Monday, 5 July 2010

Sales Surgery Part 2 - Sales Managers

So first an apology. I said this would be the next post after the original Sales Surgery post and a couple of others squeaked in ahead, so sorry about that. Such is the hazard of a spur of the moment blogging style!

As I mentioned before, the guys at Acquire Coaching and I have recently started running sales workshops and sales surgeries. They are proving to be popular with sales people and are returning fantastic results. Why? The sales guys like the ability to have an open and frank conversation in a non-judgemental environment, to be able to learn from their peers in a workshop setting and to have dedicated 1:1 time with an objective sales expert.

We're also working with sales managers. If I use the IT space as an example, most sales managers I meet have had no formal training. As in zero. Surprised? Don't be. The reason is that in many instances the sales manager has been promoted from the sales ranks and therefore knows the systems, people and many of the procedures. Which is great, and probably makes for a faster start in turning in completed forecasts to the big sales boss. So that's the report taken care of.

Now, what about the team? Most sales people appear to be part of a team or operational unit. However, in practice, they are a team of 1. They get paid on their own results. There may be a 'team' element to the compensation plan but in the main, it's every man for himself.

So how does that translate to being at the head of the 'team'? In many instances not too well. So often we see a style of management where the manager berates the employee for a low forecast. The employee seeks refuge in submitting higher numbers, and then is in the firing line again when he under-delivers against his unrealistic forecast!

A potentially never-ending circle ensues, which isn't great for anyone involved. A good sales manager has to lead, manage, motivate, mentor and support his team. The manager must make the most of his experience in the field by passing on that knowledge to the benefit of the business.

A typical sales team is often made up of an eclectic mix of individuals and personalities of differening age, experience, attitudes and interests. How do you bring those disparate pieces of the puzzle together? How do you motivate individuals when they all have their own unique goals, values and requirements?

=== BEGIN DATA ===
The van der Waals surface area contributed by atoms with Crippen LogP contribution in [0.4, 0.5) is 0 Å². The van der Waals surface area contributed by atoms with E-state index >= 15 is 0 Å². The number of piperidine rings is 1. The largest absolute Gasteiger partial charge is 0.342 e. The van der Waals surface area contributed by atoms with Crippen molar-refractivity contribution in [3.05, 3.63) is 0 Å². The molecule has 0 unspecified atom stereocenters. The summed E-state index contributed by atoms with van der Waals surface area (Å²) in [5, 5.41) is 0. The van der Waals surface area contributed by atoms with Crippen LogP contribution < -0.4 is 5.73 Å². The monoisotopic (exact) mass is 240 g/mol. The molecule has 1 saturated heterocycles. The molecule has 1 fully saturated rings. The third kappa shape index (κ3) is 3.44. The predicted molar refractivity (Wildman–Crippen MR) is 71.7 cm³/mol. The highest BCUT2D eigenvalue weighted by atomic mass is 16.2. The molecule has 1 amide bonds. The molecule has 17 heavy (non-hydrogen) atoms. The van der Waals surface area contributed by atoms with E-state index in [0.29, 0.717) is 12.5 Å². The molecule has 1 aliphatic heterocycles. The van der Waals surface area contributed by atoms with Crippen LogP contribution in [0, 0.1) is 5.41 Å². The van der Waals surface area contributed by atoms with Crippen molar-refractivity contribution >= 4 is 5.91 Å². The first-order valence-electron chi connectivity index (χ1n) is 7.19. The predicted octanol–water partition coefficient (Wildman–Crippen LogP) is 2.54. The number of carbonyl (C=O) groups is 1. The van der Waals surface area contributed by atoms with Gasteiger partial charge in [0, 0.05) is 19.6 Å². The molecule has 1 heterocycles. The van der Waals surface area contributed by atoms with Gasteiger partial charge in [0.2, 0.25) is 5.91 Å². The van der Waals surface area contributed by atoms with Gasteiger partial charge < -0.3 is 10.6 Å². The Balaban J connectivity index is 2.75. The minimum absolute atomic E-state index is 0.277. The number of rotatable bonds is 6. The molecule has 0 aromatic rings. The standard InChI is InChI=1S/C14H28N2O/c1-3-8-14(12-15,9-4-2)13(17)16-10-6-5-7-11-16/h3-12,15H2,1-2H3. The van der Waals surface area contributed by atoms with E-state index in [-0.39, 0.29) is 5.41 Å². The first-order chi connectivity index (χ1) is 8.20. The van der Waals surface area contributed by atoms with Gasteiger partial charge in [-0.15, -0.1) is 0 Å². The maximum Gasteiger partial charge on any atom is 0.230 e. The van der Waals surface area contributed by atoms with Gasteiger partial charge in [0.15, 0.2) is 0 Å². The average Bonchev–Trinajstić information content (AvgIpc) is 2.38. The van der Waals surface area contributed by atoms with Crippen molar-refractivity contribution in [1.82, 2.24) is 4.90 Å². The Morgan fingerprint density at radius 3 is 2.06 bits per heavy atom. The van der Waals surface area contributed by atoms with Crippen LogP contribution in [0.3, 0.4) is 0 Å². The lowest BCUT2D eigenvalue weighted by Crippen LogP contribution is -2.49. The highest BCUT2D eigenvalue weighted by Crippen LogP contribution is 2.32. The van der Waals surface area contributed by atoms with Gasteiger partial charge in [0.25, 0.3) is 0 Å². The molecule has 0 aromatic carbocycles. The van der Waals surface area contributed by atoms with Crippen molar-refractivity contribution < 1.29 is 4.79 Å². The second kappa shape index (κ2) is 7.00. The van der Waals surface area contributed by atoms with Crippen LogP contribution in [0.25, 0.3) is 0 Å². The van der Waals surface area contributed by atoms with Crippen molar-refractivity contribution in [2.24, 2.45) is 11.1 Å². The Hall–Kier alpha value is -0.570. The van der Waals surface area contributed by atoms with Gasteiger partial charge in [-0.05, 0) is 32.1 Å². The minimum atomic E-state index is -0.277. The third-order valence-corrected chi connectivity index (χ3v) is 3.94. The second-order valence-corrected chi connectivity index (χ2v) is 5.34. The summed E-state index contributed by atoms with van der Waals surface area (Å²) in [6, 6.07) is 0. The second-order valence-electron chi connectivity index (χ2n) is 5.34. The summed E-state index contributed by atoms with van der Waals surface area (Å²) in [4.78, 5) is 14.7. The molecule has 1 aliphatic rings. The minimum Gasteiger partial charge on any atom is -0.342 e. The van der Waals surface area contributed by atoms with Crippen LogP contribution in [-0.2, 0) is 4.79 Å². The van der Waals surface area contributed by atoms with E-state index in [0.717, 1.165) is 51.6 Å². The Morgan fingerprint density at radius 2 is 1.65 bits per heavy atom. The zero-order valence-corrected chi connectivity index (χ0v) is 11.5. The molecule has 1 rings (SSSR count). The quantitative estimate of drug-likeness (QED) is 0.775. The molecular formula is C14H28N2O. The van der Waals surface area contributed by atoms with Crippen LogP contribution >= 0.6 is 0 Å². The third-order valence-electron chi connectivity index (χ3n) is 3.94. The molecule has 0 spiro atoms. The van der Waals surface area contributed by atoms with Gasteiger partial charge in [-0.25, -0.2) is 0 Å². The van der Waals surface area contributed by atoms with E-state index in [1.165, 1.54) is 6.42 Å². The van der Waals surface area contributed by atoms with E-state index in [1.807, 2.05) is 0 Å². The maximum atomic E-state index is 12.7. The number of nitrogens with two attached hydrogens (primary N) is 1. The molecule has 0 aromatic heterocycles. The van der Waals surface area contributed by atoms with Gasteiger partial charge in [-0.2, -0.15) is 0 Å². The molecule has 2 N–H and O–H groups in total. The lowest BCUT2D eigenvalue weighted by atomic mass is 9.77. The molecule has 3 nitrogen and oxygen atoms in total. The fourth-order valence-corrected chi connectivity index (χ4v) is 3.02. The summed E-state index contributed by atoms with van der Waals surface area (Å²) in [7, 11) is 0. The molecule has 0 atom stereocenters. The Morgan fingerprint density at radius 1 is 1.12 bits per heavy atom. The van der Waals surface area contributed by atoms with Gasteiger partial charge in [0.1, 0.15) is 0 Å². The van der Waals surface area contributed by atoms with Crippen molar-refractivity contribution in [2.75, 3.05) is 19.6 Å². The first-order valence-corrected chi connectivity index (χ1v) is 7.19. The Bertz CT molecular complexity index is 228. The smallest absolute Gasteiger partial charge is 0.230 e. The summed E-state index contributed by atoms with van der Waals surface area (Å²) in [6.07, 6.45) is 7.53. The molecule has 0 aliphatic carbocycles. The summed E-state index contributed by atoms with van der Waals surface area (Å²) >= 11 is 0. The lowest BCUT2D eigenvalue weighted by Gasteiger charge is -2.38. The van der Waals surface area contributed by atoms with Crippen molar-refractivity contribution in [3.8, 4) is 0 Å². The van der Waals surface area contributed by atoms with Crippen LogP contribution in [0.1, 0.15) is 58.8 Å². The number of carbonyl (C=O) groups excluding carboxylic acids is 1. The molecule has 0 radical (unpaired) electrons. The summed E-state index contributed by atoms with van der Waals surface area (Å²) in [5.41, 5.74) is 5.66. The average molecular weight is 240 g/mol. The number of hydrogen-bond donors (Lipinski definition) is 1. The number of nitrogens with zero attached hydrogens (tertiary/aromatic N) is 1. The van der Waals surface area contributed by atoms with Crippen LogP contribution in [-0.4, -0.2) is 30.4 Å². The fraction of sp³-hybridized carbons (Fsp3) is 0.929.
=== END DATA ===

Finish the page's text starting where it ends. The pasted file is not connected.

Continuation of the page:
That's the $64,000 question. We get asked this all the time. And the answer? Part of the answer lies in the statement from the first post: A great salesman does not a good manager make. Not automatically anyway.

A great sales manager needs to care and have humility for others. He can't look out just for himself anymore. He must also have chameleon like qualities. One face to 'the management', another to customers, another to staff? Why? It's how you build relationships that work and get you where you need to be. That isn't to say you must be fake. Far from it. Be genuine in all things, and be aware of how you are perceived in order to get the most from the 'transaction'.

Let's put this in some everyday examples. I'm working at home and I'm on the phone to a new customer or prospect. I'm being professional, polite and crisp in my speech and communication. As I put the phone down my youngest son (who's 7 and likes to scare the hell out of me by creeping in to the office unnoticed) walks in and asks me a question. How do I respond? Do I continue in the manner that I used with the customer? No, I automatically switch to an appropriate 'language' for my son.

We do this all the time at home. We've just finished yelling down the phone at the call centre operative trying to sell us something and then in the next breath gently say 'would you like a coffee darling?' or something similar. You get the drift.

We also need to look at what motivates the individual. In the same way that if, like me, you have 2 children who are very different in temperament, you have to use different methods to get the best response. This exact same thing needs to be applied in a team setting if you're going to get the best out of that team and the individuals within.

This last point is often the trickiest bit of all. Either it's missed completely or just not performed very well. This is where we're making a real difference.

We need to constantly nurture our team for it to grow in the way we want and need (that's the link to the picture, in case you thought it bizarre :)). There's so much more, but not for today's post!

If you'd like to chat about how you can overcome some of these issues, please to get in touch.

Thanks as ever for stopping by.


  1. Absolutely right on, Andrew. A good leader leads by example, not by demands, and nurtures his team by providing the necessary nourishment, training and support, encouraging true teamwork -- an all-for-one-one-for-all attitude. There's a wonderful little video from Simple Truths called "The Power of Teamwork" that I always love to share. It makes a powerful statement in just a few words and a few minutes of video.

  2. Too true Steve. Great vid by the way, the Blue Angels are awesome. We have the Red Arrows and I've seen them live. Unbelievable! Now that stuff really is teamwork :)